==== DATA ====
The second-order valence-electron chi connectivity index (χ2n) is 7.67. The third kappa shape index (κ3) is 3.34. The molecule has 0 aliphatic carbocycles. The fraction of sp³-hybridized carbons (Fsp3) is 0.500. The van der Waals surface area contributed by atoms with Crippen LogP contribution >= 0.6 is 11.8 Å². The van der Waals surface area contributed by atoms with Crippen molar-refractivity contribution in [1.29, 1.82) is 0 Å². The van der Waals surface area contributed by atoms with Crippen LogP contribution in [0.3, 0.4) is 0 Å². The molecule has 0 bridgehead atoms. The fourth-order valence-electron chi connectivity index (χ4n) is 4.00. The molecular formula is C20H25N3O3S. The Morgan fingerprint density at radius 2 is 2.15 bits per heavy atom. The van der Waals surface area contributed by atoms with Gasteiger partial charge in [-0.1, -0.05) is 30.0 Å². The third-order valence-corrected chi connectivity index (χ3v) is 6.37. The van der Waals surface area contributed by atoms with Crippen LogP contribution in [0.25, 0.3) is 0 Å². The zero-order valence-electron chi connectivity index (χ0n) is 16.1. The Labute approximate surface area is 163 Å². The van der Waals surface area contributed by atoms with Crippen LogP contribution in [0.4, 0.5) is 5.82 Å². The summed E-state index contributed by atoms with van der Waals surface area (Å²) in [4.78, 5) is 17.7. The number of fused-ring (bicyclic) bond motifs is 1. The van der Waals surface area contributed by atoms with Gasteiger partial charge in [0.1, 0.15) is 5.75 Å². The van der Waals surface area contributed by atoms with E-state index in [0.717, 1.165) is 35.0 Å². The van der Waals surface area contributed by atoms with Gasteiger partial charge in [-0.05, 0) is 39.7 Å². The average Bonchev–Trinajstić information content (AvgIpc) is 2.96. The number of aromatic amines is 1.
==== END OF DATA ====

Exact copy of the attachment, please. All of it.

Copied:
The second-order valence-electron chi connectivity index (χ2n) is 7.67. The third kappa shape index (κ3) is 3.34. The molecule has 0 aliphatic carbocycles. The fraction of sp³-hybridized carbons (Fsp3) is 0.500. The van der Waals surface area contributed by atoms with Crippen LogP contribution >= 0.6 is 11.8 Å². The van der Waals surface area contributed by atoms with Crippen molar-refractivity contribution in [1.29, 1.82) is 0 Å². The van der Waals surface area contributed by atoms with Crippen LogP contribution in [0.3, 0.4) is 0 Å². The molecule has 0 bridgehead atoms. The fourth-order valence-electron chi connectivity index (χ4n) is 4.00. The molecular formula is C20H25N3O3S. The Morgan fingerprint density at radius 2 is 2.15 bits per heavy atom. The van der Waals surface area contributed by atoms with Gasteiger partial charge in [-0.1, -0.05) is 30.0 Å². The third-order valence-corrected chi connectivity index (χ3v) is 6.37. The van der Waals surface area contributed by atoms with Crippen LogP contribution in [0.25, 0.3) is 0 Å². The zero-order valence-electron chi connectivity index (χ0n) is 16.1. The Labute approximate surface area is 163 Å². The van der Waals surface area contributed by atoms with Crippen LogP contribution in [0.4, 0.5) is 5.82 Å². The summed E-state index contributed by atoms with van der Waals surface area (Å²) in [4.78, 5) is 17.7. The number of fused-ring (bicyclic) bond motifs is 1. The van der Waals surface area contributed by atoms with Gasteiger partial charge in [0.1, 0.15) is 5.75 Å². The van der Waals surface area contributed by atoms with E-state index in [0.717, 1.165) is 35.0 Å². The van der Waals surface area contributed by atoms with Gasteiger partial charge in [-0.05, 0) is 39.7 Å². The average Bonchev–Trinajstić information content (AvgIpc) is 2.96. The number of aromatic amines is 1.